Lass dich inspirieren von den Anleitungen, Materialien und Ideen, um eine nachhaltige Ernährung mit Quartierbewohner:innen umzusetzen!

Mit welchen Methoden lässt sich ein Wandel der Ernährungsgewohnheiten begleiten? Multiplikator:innen können das Arbeitsheft nutzen, um Methoden kennenzulernen und in ihre eigene Arbeit zu integrieren. Anleitungen und Vorlagen stehen zum Kopieren zur Verfügung. Wir teilen Erfahrungen beim Anwenden dieser Methoden und Beispiele, welche Handlungen ausgelöst wurden.

Zurich-Basel Plant Science Center (2022). Nachhaltige Ernährung für den Planeten: Ernährungsgewohnheiten in Quartieren begleiten und verändern. Arbeitsheft 2: Methoden und Interaktionen:

Was sind die die Auswirkungen der Ernährung auf die planetaren Grenzen? Welche Möglichkeiten hat jeder Einzelne, um durch die Ernährung diese negativen Umweltauswirkungen zu halbieren? Die Zahlen, Kenngrössen, das notwendigen Hintergrundwissen und Argumente erleichtern die Kommunikation mit der Bevölkerung.

Zurich-Basel Plant Science Center (2022). Nachhaltige Ernährung für den Planeten: Ernährungsgewohnheiten in Quartieren begleiten und verändern.
Arbeitsheft 1: Wissen, Zahlen, Hintergründe:

Mehr Vorlagen und Materialien:

Summary from Response Thematic Event: Sustainable Energy System – Who Will Lead the Way?

In this public event of the Response Doctoral Program, organized by the Energy System Science Center, GreenBuzz and Zurich-Basel Plant Science Center at Siemens in Zug one question was in the focus: how do we get to a sustainable energy system?

For sustainable energy systems the innovative technologies are existing, but we have to combine them in the most sustainable way to decarbonize our future. The questions are what business model change, political regulations and societal adaptation are needed and inevitable and helped us to answer the questions “What steps we should take?”, and “Who will lead the way?”

9 Response doctoral students presented and discussed their research to representatives from the energy sector, companies and the public. They presented their research on green energy models, biofuels, semiconductor efficiency, managing hydropower dams, carbon capture and storage or the future of electrical transport.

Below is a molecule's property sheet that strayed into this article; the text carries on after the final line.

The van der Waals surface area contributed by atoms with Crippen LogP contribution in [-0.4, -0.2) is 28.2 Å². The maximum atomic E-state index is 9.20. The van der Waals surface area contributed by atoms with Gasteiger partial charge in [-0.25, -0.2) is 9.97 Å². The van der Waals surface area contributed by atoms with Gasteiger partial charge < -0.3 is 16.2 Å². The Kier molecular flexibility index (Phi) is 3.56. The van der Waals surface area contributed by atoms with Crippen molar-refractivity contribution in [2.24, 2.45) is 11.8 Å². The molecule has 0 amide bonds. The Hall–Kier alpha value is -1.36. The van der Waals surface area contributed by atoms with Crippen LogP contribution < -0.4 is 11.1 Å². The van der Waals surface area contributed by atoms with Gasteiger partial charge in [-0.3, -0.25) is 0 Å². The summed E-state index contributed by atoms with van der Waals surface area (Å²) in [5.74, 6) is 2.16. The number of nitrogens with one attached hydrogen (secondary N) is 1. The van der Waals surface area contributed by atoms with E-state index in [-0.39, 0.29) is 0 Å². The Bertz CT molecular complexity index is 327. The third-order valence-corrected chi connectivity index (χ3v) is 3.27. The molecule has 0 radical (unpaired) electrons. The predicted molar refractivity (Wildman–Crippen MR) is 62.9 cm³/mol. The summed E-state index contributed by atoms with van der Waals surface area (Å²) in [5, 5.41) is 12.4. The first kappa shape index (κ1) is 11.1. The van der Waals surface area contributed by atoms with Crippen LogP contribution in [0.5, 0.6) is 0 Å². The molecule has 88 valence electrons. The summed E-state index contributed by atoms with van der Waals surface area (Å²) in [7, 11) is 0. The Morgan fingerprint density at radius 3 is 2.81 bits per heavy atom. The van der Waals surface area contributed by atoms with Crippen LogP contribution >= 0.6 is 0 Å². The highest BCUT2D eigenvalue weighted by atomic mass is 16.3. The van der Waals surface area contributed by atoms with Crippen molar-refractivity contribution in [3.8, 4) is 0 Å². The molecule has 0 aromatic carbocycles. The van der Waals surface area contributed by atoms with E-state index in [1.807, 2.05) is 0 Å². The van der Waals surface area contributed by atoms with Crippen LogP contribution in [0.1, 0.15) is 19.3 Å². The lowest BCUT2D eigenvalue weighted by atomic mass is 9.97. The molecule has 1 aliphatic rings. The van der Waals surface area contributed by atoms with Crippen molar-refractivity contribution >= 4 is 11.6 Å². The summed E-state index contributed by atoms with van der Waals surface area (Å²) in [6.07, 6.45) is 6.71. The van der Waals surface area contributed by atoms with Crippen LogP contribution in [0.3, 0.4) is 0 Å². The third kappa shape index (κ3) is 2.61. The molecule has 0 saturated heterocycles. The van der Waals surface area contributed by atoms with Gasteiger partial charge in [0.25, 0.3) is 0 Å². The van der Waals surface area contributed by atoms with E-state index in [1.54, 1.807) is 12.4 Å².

From the keynotes:

Kristina Orehounig, Empa draw attention to the housing infrastructure that needs to be cooled in summer and heated in winter due to climate change. For this CO2 emission-low systems need to be combinations of multiple renewable supply technologies in small decentralized networks in neighbourhoods.

Kaja Hollstein, Swissgrid pointed out challenges in the future when the grid system is operated with renewables. In winter demand for heating is highest while supply by photovoltaic drops in several countries at the same time. In this case there will be no import market that can balance the shortages of energy.

Ilonka Zapke, Siemens showed the Wunsiedel blueprint for our energy future. Energy comes from renewables and is stored in one of the largest batteries worldwide. Battery storage might be one solution to energy shortages in the grid system.

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Response Doctoral Programme: European Policy for CCS networks

Linda Frattini contributed to a policy report that evaluates possible governance frameworks for establishing a European CCS network. In principle, CCS projects are eligible for support through different European and national funding tools, but more ambitious support schemes for CCS projects through national governments seem to be necessary.

From the report: